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It was a strange season for ALCS Game 6 starter Chad Green. Coming into the 2019 season, Green was one of the most reliable and sturdiest members of the Yankees’ dominant bullpen since he stormed onto the scene in 2017. This year, though, Green really had two seasons. The first, which lasted until a Triple-A demotion at the end of April, was abysmal. The second, which began after his mid-May return to the Bronx, lasted through the end of the season.
Still, while the second stretch couldn’t quite recover his ERA, Green’s final season line was very impressive. He logged a 4.17 ERA with much better peripherals (3.34 FIP 91 ERA-) and strikeout (33.2%) and walk rates (6.4%). It was an impressive recovery for a pitcher who looked lost at the beginning of the year, and it serves as a reminder not to overreact to the start of a season. (Or the end of one, when Green looked to be at the end of his rope at the end of the ALCS.)
There were several interesting developments underpinning his bizarre-but-encouraging year, though. Let’s get right into those.
Fastball, Fastball, Fastball
Green’s success is essentially derived from one pitch: his overpowering fastball. The pitch, which averages about 96 mph, looks faster than it is thanks to a 2,400+ rpm spin rate. The pitch, which he utilizes about 75% of the time throughout his career, generates a lot of swings and misses. Check out its whiff-per-swing rate in each of the last three seasons:
- 2017: 37.86%
- 2018: 27.33%
- 2019: 28.79%
The ability to miss bats is a necessary skill for Green, who gives up a ton of hard contact when batters do square up. Look at his hard-hit percentages compared to league average:
And here are his exit velocity numbers:
- 2017: 89.3 mph (bottom 2% of the league)
- 2018: 91.0 mph (bottom 0% of the league)
- 2019: 91.5 mph (bottom 1% of the league)
So, with that in mind, it’s not surprising to note that Green’s signature pitch really betrayed him at the beginning of the year, during an April in which he posted a 16.43 ERA. As I noted back in June, though, the pitch made a real recovery when he returned. That resurgence would continue throughout the year. I made a table that highlights some of the key metrics broken down into three categories: his struggling April, recovering May, and dominant June through the end of the year. The results are stark:
|Usage||Avg. Velocity||Spin Rate||Whiffs-Per-Swing||BAA|
|April||80%||95.32 mph||2433 rpm||18.97%||.435|
|May||78%||96.87 mph||2469 rpm||29.03%||.333|
|June-||78%||96.75 mph||2468 rpm||30.23%||.211|
His usage and spin rates stayed constant, but he added over a full mile-per-hour on the fastball — and that seems to have led to a huge increase in swings and misses. As expected, that resulted in a climbing strikeout rate and a declining ERA. It was very good news for the Yankees, and also for Green, who desperately needs the pitch to be effective in order for him to have success at the big league level.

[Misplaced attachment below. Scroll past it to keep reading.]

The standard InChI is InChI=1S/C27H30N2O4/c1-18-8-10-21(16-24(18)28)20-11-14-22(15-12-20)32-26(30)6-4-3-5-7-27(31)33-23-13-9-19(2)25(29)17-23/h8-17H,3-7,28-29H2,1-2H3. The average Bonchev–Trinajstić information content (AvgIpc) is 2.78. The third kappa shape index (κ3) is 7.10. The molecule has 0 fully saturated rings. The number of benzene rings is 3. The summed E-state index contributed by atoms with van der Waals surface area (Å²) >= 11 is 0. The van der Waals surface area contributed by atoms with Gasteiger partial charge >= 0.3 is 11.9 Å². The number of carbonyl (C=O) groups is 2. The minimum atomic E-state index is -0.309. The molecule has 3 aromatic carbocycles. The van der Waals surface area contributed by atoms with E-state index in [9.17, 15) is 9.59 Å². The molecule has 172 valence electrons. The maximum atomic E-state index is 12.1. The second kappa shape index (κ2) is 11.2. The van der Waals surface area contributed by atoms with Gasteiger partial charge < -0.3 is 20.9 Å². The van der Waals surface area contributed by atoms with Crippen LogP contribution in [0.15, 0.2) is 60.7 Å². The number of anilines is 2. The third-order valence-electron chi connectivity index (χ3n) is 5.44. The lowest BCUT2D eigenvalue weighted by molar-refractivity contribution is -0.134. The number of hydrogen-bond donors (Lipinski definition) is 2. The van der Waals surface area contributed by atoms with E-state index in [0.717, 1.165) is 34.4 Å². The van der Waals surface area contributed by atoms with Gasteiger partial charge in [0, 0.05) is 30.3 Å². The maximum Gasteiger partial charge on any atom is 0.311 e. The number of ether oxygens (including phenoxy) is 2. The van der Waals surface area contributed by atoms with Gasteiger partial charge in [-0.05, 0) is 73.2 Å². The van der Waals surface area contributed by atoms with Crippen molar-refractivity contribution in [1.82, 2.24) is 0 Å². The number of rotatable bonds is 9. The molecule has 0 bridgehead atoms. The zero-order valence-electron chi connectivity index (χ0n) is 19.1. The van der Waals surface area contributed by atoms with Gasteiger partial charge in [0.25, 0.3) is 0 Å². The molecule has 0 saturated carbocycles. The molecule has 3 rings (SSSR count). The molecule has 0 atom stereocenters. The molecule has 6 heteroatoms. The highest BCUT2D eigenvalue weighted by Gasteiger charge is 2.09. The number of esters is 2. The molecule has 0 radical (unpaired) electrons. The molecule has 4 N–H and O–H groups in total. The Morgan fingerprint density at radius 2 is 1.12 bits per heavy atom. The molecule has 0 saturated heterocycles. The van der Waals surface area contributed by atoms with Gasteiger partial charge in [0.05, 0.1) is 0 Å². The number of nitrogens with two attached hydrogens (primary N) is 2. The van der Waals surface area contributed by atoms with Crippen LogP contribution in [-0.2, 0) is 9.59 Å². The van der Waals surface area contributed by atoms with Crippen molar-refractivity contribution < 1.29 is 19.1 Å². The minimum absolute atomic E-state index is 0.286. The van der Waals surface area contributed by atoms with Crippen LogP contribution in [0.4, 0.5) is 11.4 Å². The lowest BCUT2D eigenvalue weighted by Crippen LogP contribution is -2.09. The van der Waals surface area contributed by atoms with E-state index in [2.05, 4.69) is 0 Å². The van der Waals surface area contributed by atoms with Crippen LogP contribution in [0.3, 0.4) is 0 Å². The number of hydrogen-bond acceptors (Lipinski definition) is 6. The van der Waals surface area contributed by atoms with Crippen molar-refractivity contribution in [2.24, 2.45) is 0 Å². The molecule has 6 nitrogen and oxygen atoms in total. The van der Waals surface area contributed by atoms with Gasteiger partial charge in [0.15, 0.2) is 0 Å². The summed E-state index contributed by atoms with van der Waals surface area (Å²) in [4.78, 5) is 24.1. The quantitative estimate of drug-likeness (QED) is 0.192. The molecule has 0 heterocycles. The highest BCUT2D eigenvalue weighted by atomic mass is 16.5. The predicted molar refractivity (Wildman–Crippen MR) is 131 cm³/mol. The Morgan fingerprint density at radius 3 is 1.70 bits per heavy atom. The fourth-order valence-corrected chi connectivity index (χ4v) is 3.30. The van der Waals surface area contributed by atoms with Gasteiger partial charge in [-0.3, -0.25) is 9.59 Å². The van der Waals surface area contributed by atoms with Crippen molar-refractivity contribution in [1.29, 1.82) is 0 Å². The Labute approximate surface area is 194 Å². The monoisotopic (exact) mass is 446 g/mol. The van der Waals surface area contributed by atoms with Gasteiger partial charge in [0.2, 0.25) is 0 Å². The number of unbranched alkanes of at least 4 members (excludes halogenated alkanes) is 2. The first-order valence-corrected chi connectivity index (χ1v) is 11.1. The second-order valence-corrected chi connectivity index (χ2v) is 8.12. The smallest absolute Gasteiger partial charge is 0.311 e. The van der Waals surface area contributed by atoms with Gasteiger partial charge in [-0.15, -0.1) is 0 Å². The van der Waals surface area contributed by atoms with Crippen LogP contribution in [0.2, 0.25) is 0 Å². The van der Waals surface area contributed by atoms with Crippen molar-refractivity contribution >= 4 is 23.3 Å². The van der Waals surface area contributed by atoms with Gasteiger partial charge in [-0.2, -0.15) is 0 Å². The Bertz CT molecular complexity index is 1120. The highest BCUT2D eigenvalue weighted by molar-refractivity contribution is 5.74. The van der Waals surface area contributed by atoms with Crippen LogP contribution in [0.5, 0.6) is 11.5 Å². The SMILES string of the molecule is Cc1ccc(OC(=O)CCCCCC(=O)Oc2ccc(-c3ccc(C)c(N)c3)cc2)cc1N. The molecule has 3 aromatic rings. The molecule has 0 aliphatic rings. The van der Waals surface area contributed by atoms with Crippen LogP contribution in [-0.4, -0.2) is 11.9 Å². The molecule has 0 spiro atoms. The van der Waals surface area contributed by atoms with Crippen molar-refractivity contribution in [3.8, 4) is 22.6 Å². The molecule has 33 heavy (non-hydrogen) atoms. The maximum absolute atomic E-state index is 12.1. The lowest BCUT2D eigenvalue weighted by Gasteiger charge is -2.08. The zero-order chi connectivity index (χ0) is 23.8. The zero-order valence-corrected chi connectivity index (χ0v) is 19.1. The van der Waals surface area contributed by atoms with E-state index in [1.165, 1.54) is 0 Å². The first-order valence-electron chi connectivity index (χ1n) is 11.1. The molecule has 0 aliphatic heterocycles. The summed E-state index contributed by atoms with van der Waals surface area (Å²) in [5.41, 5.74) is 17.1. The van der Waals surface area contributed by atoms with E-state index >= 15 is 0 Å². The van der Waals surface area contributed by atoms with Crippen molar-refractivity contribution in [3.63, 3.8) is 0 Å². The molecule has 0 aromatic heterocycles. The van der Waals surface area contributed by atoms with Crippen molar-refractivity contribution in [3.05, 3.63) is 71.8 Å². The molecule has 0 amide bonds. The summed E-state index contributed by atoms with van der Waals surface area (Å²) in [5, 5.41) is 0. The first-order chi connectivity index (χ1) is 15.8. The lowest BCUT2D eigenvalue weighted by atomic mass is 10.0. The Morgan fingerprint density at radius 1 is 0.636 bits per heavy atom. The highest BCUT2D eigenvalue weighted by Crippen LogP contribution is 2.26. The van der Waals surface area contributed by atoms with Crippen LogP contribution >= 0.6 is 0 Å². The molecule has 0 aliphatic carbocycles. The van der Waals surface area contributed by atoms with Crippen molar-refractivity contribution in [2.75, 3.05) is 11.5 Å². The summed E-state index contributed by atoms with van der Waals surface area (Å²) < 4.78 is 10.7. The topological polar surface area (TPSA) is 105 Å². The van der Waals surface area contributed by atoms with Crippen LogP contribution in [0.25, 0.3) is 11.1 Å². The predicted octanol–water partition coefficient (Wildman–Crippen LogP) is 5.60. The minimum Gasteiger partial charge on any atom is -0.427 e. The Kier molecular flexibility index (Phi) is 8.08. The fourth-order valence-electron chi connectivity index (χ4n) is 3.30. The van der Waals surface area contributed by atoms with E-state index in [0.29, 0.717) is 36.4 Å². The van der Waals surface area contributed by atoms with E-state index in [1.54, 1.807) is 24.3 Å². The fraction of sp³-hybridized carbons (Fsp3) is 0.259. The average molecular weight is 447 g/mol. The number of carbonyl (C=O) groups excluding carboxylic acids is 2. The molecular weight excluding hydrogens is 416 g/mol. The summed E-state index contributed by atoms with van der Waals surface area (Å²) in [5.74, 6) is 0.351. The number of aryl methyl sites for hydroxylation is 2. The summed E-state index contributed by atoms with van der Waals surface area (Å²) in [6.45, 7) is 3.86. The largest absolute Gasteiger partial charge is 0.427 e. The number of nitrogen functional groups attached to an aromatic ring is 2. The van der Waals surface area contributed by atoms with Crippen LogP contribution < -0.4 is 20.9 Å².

There seems to have been a real mechanical adjustment behind the resurgence, too. Derek covered this in detail back in May, but it’s worth highlighting here again because he was a completely different pitcher after making the switch in Triple-A. Check out where he was setting up for his delivery:
Derek noted that the change was also consistent through the delivery, so it seems to have been a real mechanical change. It also lasted the entire season. Check out this screengrab from his final pitch of the 2019 regular season:
Yup, the set is still high. The change stayed with Green from his first Triple-A start to his final pitch of the season. I’m not an expert enough to know how or why this would impact his effectiveness, but it is an interesting development nonetheless. It’s something to keep an eye on moving forward, I’d wager. Anyway, it really worked for Green in 2019, who was quite effective after making the change.
Finally, Green had a new role as an opener for the Yankees in 2019. He started 15 games for New York and was effective in those games, pitching to a 3.72 ERA (4.15 FIP) in 19.1 IP with a 38.1% strikeout rate against a 9.5% walk rate. It’s interesting to note that both his strikeout and walk rates increased as a starter, but I’m not sure the sample is big enough to really mean anything other than to say “hey, this exists.”
His best start of the year came on June 15 in Chicago, when he struck out six of the seven batters he faced in two innings of work. Here are a few of the fun highlights:
Yup, that is Green at his best: overpowering batters with his blazing fastball all across the zone. You love to see it.
Anyway, the Yankees won 11 of the 15 games Green started — he, obviously, did not win any of those himself — which means that this experiment worked. Hopefully, though, the Yankees can keep him in the bullpen next year now that their rotation is sturdier following the Gerrit Cole signing.
I think it’s a safe bet to assume that Green will again be a bullpen force for the Yankees in 2020. Aside from one bad month, Green has been dominant for the better part of three consecutive seasons. He’s shown an ability to be flexible — he’s been used in multi-inning appearances, one-inning “let it fly” roles, and as an opener — and he’s made mechanical tweaks to recover past dominance. This is all encouraging.
This is not to say that there aren’t concerns, though. He’s still a one-pitch pitcher. Even though his fastball has been dominant for years, he doesn’t have a lot of room for error — but he’s also shown that he doesn’t need much. If anything, 2019 should be viewed as the most encouraging of Green’s seasons. He recovered from a brutal start to prove that, a tough few weeks aside, he is exactly the pitcher we all thought he was. That is very good news for the Yankees.